Boom And Bust Cycle: Definition, How It Works, and History

What Is the Boom and Bust Cycle?

The boom and bust cycle is a process of economic expansion and contraction that occurs repeatedly. The boom and bust cycle is a key characteristic of capitalist economies and is sometimes synonymous with the business cycle.

During the boom the economy grows, jobs are plentiful and the market brings high returns to investors. In the subsequent bust the economy shrinks, people lose their jobs and investors lose money. Boom-bust cycles last for varying lengths of time; they also vary in severity.

Key Takeaways

  • The boom and bust cycle describes alternating phases of economic growth and decline typically found in modern capitalist economies.
  • First anticipated by Karl Marx in the 19th century, the boom bust cycle is driven just as much by investor and consumer psychology as it is by market and economic fundamentals.
  • The cycle can last anywhere from several months to several years, with the average length being approximately 5 years going back to the 1850s.

Boom And Bust Cycle

Understanding the Boom and Bust Cycle

Since the mid-1940s, the United States has experienced several boom and bust cycles. Why do we have a boom and bust cycle instead of a long, steady economic growth period? The answer can be found in the way central banks handle the money supply.

During a boom, a central bank makes it easier to obtain credit by lending money at low interest rates. Individuals and businesses can then borrow money easily and cheaply and invest it in, say, technology stocks or houses. Many people earn high returns on their investments, and the economy grows.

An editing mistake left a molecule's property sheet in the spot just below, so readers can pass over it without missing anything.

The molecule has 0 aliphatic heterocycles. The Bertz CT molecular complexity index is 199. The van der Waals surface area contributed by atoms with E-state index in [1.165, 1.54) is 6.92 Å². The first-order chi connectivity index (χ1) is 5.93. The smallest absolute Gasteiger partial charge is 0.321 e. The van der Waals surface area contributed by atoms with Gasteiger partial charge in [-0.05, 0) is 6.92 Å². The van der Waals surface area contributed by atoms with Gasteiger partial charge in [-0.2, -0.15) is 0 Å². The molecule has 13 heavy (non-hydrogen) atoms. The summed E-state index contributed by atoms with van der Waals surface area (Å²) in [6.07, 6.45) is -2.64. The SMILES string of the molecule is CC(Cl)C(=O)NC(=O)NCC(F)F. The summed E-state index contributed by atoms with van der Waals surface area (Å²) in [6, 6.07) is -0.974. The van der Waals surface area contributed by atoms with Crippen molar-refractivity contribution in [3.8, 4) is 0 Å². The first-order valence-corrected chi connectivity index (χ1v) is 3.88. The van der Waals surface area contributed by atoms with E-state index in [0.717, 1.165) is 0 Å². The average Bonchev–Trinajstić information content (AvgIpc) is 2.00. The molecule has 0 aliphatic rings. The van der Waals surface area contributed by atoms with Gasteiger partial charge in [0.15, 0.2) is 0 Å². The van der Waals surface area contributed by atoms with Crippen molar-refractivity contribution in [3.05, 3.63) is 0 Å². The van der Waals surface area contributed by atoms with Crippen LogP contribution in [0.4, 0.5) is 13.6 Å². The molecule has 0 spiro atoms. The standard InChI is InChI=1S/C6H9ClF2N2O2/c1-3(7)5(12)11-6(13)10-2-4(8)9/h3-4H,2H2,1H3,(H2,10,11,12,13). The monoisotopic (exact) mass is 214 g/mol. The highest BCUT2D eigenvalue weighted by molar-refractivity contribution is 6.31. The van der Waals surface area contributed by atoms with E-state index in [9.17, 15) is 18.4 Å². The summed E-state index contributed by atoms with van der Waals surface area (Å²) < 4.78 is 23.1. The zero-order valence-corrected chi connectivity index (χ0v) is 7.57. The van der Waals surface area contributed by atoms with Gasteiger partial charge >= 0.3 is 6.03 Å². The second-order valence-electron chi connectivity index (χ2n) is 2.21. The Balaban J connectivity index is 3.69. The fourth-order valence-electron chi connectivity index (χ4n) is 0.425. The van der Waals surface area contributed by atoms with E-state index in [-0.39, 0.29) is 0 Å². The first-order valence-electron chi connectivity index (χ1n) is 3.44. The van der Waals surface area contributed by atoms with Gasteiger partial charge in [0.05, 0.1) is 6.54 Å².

The problem is that when credit is too easy to obtain and interest rates are too low, people will overinvest. This excess investment is called “malinvestment.” There won’t be enough demand for, say, all the homes that have been built, and the bust cycle will set in. Things that have been overinvested in will decline in value. Investors lose money, consumers cut spending and companies cut jobs. Credit becomes more difficult to obtain as boom-time borrowers become unable to make their loan payments. The bust periods are referred to as recessions; if the recession is particularly severe, it is called a depression.

According to the National Bureau of Economic Research, there were 34 business cycles between 1854 and 2020, with each full cycle lasting roughly 56 months on average.

Additional Factors in Boom and Bust Cycles

Plummeting confidence also contributes to the bust cycle. Investors and consumers get nervous when the stock market corrects or even a crashes. Investors sell their positions, and buy safe-haven investments that traditionally don't lose value, such as bonds, gold, and the U.S. dollar. As companies lay off workers, consumers lose their jobs and stop buying anything but necessities. That exacerbates the a downward economic spiral.

The bust cycle eventually stops on its own. That happens when prices are so low that those investors that still have cash start buying again. This can take a long time, and even lead to a depression. Confidence can be restored more quickly by central bank monetary policy and government fiscal policy. 

Government subsidies that make it less expensive to invest may also contribute to the boom-bust cycle by encouraging companies and individuals to overinvest in the subsidized item. For example, the mortgage interest tax deduction subsidizes a home purchase by making the mortgage interest less expensive. The subsidy encourages more people to buy homes.

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  1. National Bureau of Economic Research. "US Business Cycle Expansions and Contractions." Accessed April 13, 2020.